By Chang Dong-woo and Youn Go-eun
SEOUL, July 17 (Yonhap) — More South Korean TV production companies are considering Netflix as an alternative to the Chinese market, the single-largest market for Korean cultural exports, as Beijing remains adamant against lifting a sweeping ban on Korean cultural products.
Since opening its South Korean service in January 2016, major Korean TV shows first began appearing on Netflix since April of this year, starting with JTBC’s “MAN x MAN” in April. The 16-episode series starring Park Hae-jin as an undercover government agent was sold for 6.4 billion won (US$5.67 million) to Netflix to be streamed concurrently throughout the two-month programming.
tvN’s legal thriller “Stranger,” starring Bae Doona, who previously worked with Netflix in its original series “Sense 8,” was also picked up for 3.6 billion won. OCN’s upcoming show “Black,” starring Song Seung-heon, is reportedly under negotiation with Netflix for a simultaneous streaming deal.
When it first launched in January 2016, one of the biggest gripes against Netflix’s South Korean service was its lack of Korean content. The U.S. streaming giant had a reputable catalogue of original series, but for top-tier Korean programs such as “Descendants of the Sun” or the “Reply” series, you had to look somewhere else.
Many users and industry observers have wondered: Why has it taken more than a year for Netflix to commit itself to bringing quality Korean content? On the flip side, another important question would be: Why are Korean TV productions now starting to look at Netflix as a viable option?
New partnerships between Korean companies and Netflix are apparently partly due to Beijing’s continued escalation of economic retaliatory steps against Seoul since June last year — when Seoul and Washington agreed on the former’s introduction of the Terminal High Altitude Area Defense system, a missile defense system.
China claims it is a serious threat to its security, while the U.S. and South Korea say it is only meant to protect against North Korean. South Korean services and goods, including Korean pop culture such as music, TV shows and movies, have taken a beating in the world’s second-largest economy since.
Before the culture ban, Korean TV dramas enjoyed massive commercial success in China, beginning with the 2014 series “My Love from the Star” and culminating with 2016’s “Descendants from the Sun” and “Moon Lovers: Scarlet Heart Ryeo,” which were sold for $250,000 and $457,000 per episode, respectively, in China.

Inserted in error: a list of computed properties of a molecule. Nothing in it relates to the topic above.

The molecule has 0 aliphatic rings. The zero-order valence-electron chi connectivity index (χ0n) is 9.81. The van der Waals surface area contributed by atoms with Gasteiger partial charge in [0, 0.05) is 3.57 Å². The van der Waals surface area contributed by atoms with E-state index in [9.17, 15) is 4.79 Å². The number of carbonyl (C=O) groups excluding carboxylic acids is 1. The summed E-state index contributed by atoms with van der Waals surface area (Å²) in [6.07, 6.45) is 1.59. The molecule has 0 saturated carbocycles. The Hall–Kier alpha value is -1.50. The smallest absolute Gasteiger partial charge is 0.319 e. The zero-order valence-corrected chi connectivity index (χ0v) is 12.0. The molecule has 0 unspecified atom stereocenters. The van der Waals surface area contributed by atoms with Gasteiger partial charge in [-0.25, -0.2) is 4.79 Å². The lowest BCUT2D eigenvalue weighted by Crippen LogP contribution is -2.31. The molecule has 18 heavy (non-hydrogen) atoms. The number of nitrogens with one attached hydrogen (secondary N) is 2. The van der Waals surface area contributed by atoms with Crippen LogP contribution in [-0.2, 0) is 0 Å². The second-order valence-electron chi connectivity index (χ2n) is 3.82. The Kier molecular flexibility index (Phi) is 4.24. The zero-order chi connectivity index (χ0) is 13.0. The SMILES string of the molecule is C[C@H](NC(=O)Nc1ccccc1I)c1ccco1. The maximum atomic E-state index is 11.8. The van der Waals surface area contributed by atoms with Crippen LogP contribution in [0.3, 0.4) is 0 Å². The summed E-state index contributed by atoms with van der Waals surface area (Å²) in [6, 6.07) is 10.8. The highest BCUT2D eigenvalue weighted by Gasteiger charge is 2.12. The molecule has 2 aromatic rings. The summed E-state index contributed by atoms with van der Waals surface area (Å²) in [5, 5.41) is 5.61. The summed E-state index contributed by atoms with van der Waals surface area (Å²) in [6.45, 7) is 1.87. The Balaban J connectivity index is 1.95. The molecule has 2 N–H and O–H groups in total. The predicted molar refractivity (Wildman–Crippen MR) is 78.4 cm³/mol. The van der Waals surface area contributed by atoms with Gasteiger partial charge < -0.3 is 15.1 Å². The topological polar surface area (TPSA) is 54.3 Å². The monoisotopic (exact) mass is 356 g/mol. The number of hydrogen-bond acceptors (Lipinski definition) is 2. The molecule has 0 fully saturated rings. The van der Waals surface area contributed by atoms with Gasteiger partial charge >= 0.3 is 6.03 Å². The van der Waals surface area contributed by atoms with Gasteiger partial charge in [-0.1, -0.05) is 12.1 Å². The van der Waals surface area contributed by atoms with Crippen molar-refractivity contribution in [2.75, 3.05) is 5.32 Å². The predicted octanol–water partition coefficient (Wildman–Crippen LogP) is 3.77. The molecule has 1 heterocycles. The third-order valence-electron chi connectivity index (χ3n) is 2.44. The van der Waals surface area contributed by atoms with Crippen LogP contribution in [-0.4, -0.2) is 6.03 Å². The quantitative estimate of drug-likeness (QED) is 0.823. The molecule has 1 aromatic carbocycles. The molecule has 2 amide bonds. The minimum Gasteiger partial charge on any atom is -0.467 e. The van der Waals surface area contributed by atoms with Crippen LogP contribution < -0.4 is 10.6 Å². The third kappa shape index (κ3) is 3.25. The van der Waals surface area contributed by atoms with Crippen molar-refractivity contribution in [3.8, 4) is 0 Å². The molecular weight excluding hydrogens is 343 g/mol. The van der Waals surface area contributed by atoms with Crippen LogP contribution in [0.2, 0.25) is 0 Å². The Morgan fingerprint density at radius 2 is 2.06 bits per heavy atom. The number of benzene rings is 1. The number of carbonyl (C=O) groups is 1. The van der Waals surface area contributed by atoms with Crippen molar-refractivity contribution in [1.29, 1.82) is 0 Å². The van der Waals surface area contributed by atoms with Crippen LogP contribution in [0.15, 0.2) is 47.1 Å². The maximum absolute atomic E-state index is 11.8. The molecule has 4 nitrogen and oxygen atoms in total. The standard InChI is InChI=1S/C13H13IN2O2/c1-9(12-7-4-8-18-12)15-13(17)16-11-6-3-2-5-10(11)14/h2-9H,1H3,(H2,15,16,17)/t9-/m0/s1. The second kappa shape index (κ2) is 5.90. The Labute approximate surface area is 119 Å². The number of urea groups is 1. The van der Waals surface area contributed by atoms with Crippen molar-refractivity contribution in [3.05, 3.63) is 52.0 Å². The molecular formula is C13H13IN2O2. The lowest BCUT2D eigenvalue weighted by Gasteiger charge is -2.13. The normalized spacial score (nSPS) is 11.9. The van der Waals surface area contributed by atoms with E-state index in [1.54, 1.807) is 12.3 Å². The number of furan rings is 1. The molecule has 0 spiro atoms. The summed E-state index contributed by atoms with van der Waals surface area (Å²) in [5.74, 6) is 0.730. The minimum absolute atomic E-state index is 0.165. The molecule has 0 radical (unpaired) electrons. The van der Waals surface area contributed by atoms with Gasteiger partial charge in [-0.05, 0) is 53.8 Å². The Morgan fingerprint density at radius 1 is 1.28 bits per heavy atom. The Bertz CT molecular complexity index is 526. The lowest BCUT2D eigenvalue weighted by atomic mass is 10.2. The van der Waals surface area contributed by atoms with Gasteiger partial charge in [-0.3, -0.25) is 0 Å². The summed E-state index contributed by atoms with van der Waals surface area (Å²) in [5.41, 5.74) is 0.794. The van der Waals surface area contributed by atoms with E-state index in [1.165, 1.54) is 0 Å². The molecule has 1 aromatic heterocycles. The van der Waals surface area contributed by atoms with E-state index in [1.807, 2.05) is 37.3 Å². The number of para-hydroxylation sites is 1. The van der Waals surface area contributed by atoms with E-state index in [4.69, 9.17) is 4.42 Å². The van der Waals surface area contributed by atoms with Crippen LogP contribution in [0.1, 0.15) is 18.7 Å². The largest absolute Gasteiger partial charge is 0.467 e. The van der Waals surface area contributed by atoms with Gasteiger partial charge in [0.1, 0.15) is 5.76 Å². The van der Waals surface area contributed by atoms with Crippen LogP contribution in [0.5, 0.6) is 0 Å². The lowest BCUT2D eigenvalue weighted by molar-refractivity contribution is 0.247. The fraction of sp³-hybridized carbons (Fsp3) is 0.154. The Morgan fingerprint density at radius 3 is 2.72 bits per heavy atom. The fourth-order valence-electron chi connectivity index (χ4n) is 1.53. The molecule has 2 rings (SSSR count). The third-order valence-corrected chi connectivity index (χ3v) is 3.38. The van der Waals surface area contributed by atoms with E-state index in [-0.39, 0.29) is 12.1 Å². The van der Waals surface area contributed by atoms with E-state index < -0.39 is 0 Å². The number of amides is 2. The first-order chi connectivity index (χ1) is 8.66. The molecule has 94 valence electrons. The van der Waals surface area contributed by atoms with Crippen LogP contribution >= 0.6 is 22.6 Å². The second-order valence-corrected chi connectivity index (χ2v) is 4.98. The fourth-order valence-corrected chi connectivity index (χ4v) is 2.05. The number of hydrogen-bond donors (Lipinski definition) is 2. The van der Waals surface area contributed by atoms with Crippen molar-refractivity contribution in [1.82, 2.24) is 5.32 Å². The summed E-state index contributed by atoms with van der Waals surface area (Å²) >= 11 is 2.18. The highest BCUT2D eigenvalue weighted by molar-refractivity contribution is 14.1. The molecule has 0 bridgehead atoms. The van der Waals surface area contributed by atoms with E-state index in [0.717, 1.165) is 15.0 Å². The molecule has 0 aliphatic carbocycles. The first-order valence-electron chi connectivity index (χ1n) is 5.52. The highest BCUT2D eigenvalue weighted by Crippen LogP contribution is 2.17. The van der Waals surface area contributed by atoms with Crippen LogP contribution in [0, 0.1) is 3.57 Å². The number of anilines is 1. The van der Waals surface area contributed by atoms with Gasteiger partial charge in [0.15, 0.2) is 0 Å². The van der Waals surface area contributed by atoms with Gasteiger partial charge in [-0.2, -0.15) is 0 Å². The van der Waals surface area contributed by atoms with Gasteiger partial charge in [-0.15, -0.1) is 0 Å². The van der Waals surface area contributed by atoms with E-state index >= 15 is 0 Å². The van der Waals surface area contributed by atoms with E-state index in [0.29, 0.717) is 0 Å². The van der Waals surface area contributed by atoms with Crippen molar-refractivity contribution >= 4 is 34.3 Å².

But following the culture ban from their single-largest importer, Korean production companies have scrambled to make up losses by better tapping Southeast Asia and the Americas. Since the ban, Netflix also emerged as an alternative to China.
On Netflix’s part, the company has also reportedly loosened up from its previous strong demands for exclusive deals, courting Korean programs in order to up its game in Asia. Under its deal with Netflix, “MAN x MAN” is allowed to be sold to overseas networks for broadcasting three months after it finishes airing in South Korea.
“Netflix enjoyed a noticeable ‘Park Hae-jin effect’ in Thailand, as ‘MAN x MAN’ became available while Netflix just opened its service in the country,” said Hwang Ji-seon, head of Mountain Movement Story, which represents Park.
Smaller shows, though, tend to be sold to Netflix under exclusive deals. “My Only Love Song” a web series that had been initially planned with the Chinese market in mind, was sold exclusively to Netflix.
Some industry experts warn that companies should remain cautious when dealing with the streaming giant, considering that Netflix’s business outreach spans over 190 countries.
“(Given Korean TV shows’ market values) Netflix isn’t paying the appropriate amount of money for shows. The Korean companies that are busy trying to make up for losses in China tend to be blindsided from this fact,” said a TV network representative who asked not to be named.